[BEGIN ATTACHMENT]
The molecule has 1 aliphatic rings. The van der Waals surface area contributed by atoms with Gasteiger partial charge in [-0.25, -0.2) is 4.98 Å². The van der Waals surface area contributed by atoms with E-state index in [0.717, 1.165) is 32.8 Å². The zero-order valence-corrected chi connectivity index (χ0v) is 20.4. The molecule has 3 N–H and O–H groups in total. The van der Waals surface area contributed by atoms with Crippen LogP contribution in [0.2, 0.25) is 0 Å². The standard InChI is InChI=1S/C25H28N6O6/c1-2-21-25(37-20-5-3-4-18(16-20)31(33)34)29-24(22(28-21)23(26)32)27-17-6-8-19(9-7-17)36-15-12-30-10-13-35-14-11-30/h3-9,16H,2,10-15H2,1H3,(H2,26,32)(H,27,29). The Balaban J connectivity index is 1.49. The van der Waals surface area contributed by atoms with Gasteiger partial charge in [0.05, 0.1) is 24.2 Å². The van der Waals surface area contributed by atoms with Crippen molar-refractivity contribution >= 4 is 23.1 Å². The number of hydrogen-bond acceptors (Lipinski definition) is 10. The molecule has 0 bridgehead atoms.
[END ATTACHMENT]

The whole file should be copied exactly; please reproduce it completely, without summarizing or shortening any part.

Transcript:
The molecule has 1 aliphatic rings. The van der Waals surface area contributed by atoms with Gasteiger partial charge in [-0.25, -0.2) is 4.98 Å². The van der Waals surface area contributed by atoms with E-state index in [0.717, 1.165) is 32.8 Å². The zero-order valence-corrected chi connectivity index (χ0v) is 20.4. The molecule has 3 N–H and O–H groups in total. The van der Waals surface area contributed by atoms with Crippen LogP contribution in [0.2, 0.25) is 0 Å². The standard InChI is InChI=1S/C25H28N6O6/c1-2-21-25(37-20-5-3-4-18(16-20)31(33)34)29-24(22(28-21)23(26)32)27-17-6-8-19(9-7-17)36-15-12-30-10-13-35-14-11-30/h3-9,16H,2,10-15H2,1H3,(H2,26,32)(H,27,29). The Balaban J connectivity index is 1.49. The van der Waals surface area contributed by atoms with Gasteiger partial charge in [0.05, 0.1) is 24.2 Å². The van der Waals surface area contributed by atoms with Crippen molar-refractivity contribution >= 4 is 23.1 Å². The number of hydrogen-bond acceptors (Lipinski definition) is 10. The molecule has 0 bridgehead atoms.